The Continental Reformation

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The Cult of Sir Thomas More - Comfort for English Catholics in Exile - Printed by John Fowler at his Antwerp Press

More, Sir Thomas (1478-1535)
A Dialogue of Cumfort against Tribulation, made by the Vertuous, Wise and Learned man, Sir Thomas More, sometime L. Chanceller of England, which he wrote in the Tower of London, An. 1534. and entituled thus: A Dialogue of Cumfort against Tribulation, made by an Hungarian in Latin, and translated out of Latin into French, & out of French into English. Now newly set foorth, with many places restored and corrected by conference of sundrie Copies.

Antwerp: apud Iohannem Foulerum [John Fowler], 1573


More wrote "A Dialogue of Comfort in Tribulation" in 1534/35, while imprisoned in the Tower of London awaiting execution. More’s imprisonment lasted a little over a year, from April 17, 1534 until his execution on July 6, 1535.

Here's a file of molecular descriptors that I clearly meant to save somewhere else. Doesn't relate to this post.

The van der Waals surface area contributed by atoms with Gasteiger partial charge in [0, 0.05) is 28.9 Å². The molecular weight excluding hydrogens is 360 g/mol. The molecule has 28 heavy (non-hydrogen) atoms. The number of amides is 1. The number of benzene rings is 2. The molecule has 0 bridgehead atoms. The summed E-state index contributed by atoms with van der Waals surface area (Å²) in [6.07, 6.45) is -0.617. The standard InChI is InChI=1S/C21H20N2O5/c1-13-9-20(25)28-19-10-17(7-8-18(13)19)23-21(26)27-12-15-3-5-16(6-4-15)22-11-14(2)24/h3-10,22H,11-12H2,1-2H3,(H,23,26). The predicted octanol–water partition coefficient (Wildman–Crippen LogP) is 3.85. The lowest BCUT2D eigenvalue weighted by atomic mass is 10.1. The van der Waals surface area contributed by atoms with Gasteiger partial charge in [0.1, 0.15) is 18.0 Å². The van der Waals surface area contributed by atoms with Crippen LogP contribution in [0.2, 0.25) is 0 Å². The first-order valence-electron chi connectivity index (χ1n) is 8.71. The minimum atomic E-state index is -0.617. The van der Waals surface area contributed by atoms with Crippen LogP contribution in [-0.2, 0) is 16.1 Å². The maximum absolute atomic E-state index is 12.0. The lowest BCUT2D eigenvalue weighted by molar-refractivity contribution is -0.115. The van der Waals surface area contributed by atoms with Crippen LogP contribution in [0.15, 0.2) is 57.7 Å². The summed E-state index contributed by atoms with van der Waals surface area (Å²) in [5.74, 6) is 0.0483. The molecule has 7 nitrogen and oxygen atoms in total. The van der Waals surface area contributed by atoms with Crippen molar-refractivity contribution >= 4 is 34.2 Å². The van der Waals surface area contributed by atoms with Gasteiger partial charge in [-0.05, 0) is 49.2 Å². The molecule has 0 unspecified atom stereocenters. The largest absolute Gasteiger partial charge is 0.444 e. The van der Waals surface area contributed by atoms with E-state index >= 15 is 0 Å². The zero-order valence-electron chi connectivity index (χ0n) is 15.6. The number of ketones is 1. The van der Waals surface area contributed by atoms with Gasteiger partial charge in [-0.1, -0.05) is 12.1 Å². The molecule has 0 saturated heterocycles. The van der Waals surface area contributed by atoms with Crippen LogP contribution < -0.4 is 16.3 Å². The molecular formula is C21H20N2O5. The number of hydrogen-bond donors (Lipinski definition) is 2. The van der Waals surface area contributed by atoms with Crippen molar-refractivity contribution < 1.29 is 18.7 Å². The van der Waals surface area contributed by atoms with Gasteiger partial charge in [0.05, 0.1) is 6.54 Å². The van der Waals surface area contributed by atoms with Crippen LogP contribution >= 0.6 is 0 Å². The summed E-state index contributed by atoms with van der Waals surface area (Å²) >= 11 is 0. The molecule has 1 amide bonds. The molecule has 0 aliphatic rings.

This edition was edited and published by John Fowler (1537-1579), the most important English Catholic publisher of the 1560s and 1570s. Fowler left England soon after Elizabeth I’s accession, and set up a printing press first in Louvain, then in Antwerp.


STC 18083. Gibson, More, 52. Allison & Rogers, Contemporary Printed Literature of the English Counter-Reformation, II, 553.

Death: The End of All Earthly Things

Sachs, Hans (1494-1576)
Der Todt ein Endt, aller yrdischen ding.

N├╝rnberg, Georg Merckel, around 1554

Quarto: [24] pp.


A humorous poem by the "Meistersinger" Hans Sachs in which a man dreams that Death, in the form of a skeleton, has come to take him. Frightened and too weak to resist, the man calls upon some helpers: Youth, Beauty, Health, Strength, Bravery, Skill, Medicine, and Wealth. But these fail him. The virtues (Nobility, Honor, etc.) all spurn him; the vices (Audacity, Lust, Violence, Anger, Indolence, etc.


VD16, S-560; Weller 205(2); Keller/Goetze Enr. 190a

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